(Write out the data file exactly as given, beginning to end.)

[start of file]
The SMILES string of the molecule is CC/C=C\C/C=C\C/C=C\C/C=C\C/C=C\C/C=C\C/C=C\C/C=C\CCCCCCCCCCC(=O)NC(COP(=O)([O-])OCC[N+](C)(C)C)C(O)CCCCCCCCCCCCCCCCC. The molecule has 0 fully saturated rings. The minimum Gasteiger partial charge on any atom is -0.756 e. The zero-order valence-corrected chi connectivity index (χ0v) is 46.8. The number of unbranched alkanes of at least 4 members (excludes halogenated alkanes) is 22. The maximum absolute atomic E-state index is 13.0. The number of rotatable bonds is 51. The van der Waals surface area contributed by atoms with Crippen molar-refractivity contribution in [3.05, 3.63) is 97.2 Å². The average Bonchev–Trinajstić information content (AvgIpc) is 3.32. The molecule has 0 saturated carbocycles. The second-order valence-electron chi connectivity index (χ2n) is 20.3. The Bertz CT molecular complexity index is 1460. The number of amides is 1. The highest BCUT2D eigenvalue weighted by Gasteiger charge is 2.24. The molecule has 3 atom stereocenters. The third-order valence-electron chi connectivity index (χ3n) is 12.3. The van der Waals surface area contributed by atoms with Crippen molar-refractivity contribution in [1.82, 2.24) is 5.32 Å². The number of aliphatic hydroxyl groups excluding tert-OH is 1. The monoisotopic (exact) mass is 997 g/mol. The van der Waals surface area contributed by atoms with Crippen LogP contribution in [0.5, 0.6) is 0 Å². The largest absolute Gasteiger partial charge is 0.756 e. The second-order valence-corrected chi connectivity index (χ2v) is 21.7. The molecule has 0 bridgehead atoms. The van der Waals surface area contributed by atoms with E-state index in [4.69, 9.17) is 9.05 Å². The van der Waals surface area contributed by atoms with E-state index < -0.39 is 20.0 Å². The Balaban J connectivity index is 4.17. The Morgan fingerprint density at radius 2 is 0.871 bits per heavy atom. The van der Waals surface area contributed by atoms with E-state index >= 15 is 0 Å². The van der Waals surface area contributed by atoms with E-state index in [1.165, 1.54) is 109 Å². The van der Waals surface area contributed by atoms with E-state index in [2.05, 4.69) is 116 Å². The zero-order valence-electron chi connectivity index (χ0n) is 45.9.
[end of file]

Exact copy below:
The SMILES string of the molecule is CC/C=C\C/C=C\C/C=C\C/C=C\C/C=C\C/C=C\C/C=C\C/C=C\CCCCCCCCCCC(=O)NC(COP(=O)([O-])OCC[N+](C)(C)C)C(O)CCCCCCCCCCCCCCCCC. The molecule has 0 fully saturated rings. The minimum Gasteiger partial charge on any atom is -0.756 e. The zero-order valence-corrected chi connectivity index (χ0v) is 46.8. The number of unbranched alkanes of at least 4 members (excludes halogenated alkanes) is 22. The maximum absolute atomic E-state index is 13.0. The number of rotatable bonds is 51. The van der Waals surface area contributed by atoms with Crippen molar-refractivity contribution in [3.05, 3.63) is 97.2 Å². The average Bonchev–Trinajstić information content (AvgIpc) is 3.32. The molecule has 0 saturated carbocycles. The second-order valence-electron chi connectivity index (χ2n) is 20.3. The Bertz CT molecular complexity index is 1460. The number of amides is 1. The highest BCUT2D eigenvalue weighted by Gasteiger charge is 2.24. The molecule has 3 atom stereocenters. The third-order valence-electron chi connectivity index (χ3n) is 12.3. The van der Waals surface area contributed by atoms with Crippen molar-refractivity contribution in [1.82, 2.24) is 5.32 Å². The number of aliphatic hydroxyl groups excluding tert-OH is 1. The monoisotopic (exact) mass is 997 g/mol. The van der Waals surface area contributed by atoms with Crippen LogP contribution in [0.5, 0.6) is 0 Å². The largest absolute Gasteiger partial charge is 0.756 e. The second-order valence-corrected chi connectivity index (χ2v) is 21.7. The molecule has 0 bridgehead atoms. The van der Waals surface area contributed by atoms with E-state index in [4.69, 9.17) is 9.05 Å². The van der Waals surface area contributed by atoms with E-state index < -0.39 is 20.0 Å². The Balaban J connectivity index is 4.17. The Morgan fingerprint density at radius 2 is 0.871 bits per heavy atom. The van der Waals surface area contributed by atoms with E-state index >= 15 is 0 Å². The van der Waals surface area contributed by atoms with E-state index in [1.165, 1.54) is 109 Å². The van der Waals surface area contributed by atoms with E-state index in [2.05, 4.69) is 116 Å². The zero-order valence-electron chi connectivity index (χ0n) is 45.9.